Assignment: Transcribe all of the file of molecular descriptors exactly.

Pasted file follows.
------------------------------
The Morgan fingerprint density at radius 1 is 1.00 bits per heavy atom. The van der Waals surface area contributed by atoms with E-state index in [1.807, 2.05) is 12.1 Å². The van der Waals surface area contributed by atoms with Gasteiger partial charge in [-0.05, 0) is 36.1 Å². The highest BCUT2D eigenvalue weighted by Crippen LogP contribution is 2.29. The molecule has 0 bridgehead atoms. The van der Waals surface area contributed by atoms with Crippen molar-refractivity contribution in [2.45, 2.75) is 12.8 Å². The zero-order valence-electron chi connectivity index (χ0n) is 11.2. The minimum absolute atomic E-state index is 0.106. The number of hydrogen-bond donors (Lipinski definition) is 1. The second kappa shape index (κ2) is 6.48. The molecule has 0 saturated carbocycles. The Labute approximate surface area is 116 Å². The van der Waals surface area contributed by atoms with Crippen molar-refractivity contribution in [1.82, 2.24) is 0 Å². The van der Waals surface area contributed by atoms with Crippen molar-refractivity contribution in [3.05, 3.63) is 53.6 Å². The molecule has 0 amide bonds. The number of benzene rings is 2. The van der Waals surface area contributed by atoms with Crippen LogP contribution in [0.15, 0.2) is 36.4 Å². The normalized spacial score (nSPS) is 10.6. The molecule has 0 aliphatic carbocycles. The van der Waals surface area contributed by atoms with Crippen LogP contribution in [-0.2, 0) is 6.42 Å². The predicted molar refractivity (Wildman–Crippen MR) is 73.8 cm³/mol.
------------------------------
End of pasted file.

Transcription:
The Morgan fingerprint density at radius 1 is 1.00 bits per heavy atom. The van der Waals surface area contributed by atoms with E-state index in [1.807, 2.05) is 12.1 Å². The van der Waals surface area contributed by atoms with Gasteiger partial charge in [-0.05, 0) is 36.1 Å². The highest BCUT2D eigenvalue weighted by Crippen LogP contribution is 2.29. The molecule has 0 bridgehead atoms. The van der Waals surface area contributed by atoms with Crippen molar-refractivity contribution in [2.45, 2.75) is 12.8 Å². The zero-order valence-electron chi connectivity index (χ0n) is 11.2. The minimum absolute atomic E-state index is 0.106. The number of hydrogen-bond donors (Lipinski definition) is 1. The second kappa shape index (κ2) is 6.48. The molecule has 0 saturated carbocycles. The Labute approximate surface area is 116 Å². The van der Waals surface area contributed by atoms with Crippen molar-refractivity contribution in [1.82, 2.24) is 0 Å². The van der Waals surface area contributed by atoms with Crippen molar-refractivity contribution in [3.05, 3.63) is 53.6 Å². The molecule has 0 amide bonds. The number of benzene rings is 2. The van der Waals surface area contributed by atoms with Crippen LogP contribution in [0.15, 0.2) is 36.4 Å². The normalized spacial score (nSPS) is 10.6. The molecule has 0 aliphatic carbocycles. The van der Waals surface area contributed by atoms with Crippen LogP contribution in [-0.2, 0) is 6.42 Å². The predicted molar refractivity (Wildman–Crippen MR) is 73.8 cm³/mol.